Natural Water Gardens
Natural Water Gardens
A gardener contemplating a water feature for the first time may believe that a natural water garden is the ultimate goal: an open body of water that has been created by nature and which is, therefore, in total harmony and sympathy with its surroundings. Although visually this may appear to be the case, in practical terms, a natural water garden can be the most difficult type of water feature to both organize and maintain.
There are two kinds of natural water garden: the true naturally occurring body of water, and that which is created to have the appearance of a . The genuine article is usually satisfactory visually, for its location will have been decreed by natural forces. While its general outline may merit some development, in all other respects, it is likely to be at a suitable point in the landscape.
Although the position of a naturally occurring pond may be satisfactory for an open-water feature, it may not be perfect for plants. Shade from nearby trees, for example, may preclude a balanced planting. Such a pool may not necessarily be a clean and healthy body of water when left to its own devices, so some adjustments to the immediate environment may be required.
However, provided there is a constant water source and the water levels do not fluctuate substantially, this type of feature can be one of the most rewarding to manage. There are so many opportunities for artistry in planting when working with a natural pond. As long as the behaviour of various plant groups is understood, an easily maintained picture can be created. Only when planting with ill-mannered species are problems likely to arise.
Often, a naturally occurring pond will need some subtle landscaping to ensure that it is practical to manage. This usually involves providing a more gentle marginal slope so that the edges can be planted satisfactorily. Sensitive grading of the surrounding soil can greatly enhance the appearance of a natural body of water, without affecting its ecology or stability.
An artificially contrived, natural looking water feature is probably the most difficult for the water gardener to create. Most domestic gardens are unnatural in their position and design, and here we are trying to introduce a natural countryside feature. Considerable skill is needed to get it right, but, with care and an understanding of how water appears in a natural landscape, it is possible to achieve such a feature.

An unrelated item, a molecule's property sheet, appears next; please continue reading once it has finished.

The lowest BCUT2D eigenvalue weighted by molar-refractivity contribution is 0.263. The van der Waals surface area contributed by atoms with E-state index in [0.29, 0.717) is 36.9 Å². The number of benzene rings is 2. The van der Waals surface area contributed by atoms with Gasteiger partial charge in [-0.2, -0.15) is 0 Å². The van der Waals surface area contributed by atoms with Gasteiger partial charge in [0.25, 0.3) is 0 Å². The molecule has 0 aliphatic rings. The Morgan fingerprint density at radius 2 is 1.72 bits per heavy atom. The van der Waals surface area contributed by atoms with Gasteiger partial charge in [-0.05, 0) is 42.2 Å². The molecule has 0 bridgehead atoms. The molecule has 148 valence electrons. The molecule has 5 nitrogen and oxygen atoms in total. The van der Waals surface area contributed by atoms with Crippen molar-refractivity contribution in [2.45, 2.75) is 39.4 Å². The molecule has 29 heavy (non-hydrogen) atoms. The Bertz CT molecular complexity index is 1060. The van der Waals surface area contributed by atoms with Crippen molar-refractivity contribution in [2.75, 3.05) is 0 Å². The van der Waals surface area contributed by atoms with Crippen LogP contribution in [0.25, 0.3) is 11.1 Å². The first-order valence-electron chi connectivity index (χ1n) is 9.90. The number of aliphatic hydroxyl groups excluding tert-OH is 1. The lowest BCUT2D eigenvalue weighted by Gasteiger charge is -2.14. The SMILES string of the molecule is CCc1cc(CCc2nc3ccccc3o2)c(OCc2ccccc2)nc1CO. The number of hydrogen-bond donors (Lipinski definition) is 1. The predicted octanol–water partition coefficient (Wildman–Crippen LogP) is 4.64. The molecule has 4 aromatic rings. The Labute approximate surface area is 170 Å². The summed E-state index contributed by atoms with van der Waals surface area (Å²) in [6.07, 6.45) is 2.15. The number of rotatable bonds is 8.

Primarily, water only appears at a low point, so when deciding how it will fit into, it is vital to consider the existing land-form and determine how water can be introduced, either by using existing features, or creating the minimum of disturbance. Careful ancillary planting should always be considered before moving earth. Often, this can produce a deception that suggests the pond is in a natural setting and at an appropriate level in the landscape, when in fact that is not the case.
Natural bodies of water rarely produce constricted or sharp edges. Water erodes the soil in these situations, while the surrounding contours are always smooth and gentle. Steep sides only occur naturally where the ground around the pond is immovable, normally when it consists mostly of rock and the water has washed out the soft soil between.
Large Water Features
Some natural water features are extensive and provide their own particular benefits and problems. The greatest benefit is the minimal change in water temperature and, therefore, the greater ease with which ancan be maintained. Rapid temperature changes encourage the regular development of algae, a potentially major problem in small bodies of water. In large areas of water, where algae appears to be troublesome, the problem is often caused by the run off of agricultural from surrounding land, which introduces additional nutrients.
Wave action is probably the most important factor to be aware of with a large body of water. A surprising amount of erosion can be produced by the action of waves created by the wind. In some cases, netting must be fastened to banks and planted through to ensure a stable edge. This may even be necessary where the land slopes gently into the water.
As with a small pool, nature generally creates its own slopes, which are the result of natural erosion. With large bodies of water, the edges are often much shallower than those of ordinary ponds, and in many cases consist of stone beaches. These are formed because the soil is gradually washed away until only an accumulation of stones remains. When constructing a very large pool or lake, it is prudent to incorporate such unplanted beach features, especially at the main potential points of erosion. Planted edges are good for general stability and the prevention of sheet erosion, but they can be undermined by strong eddies and currents.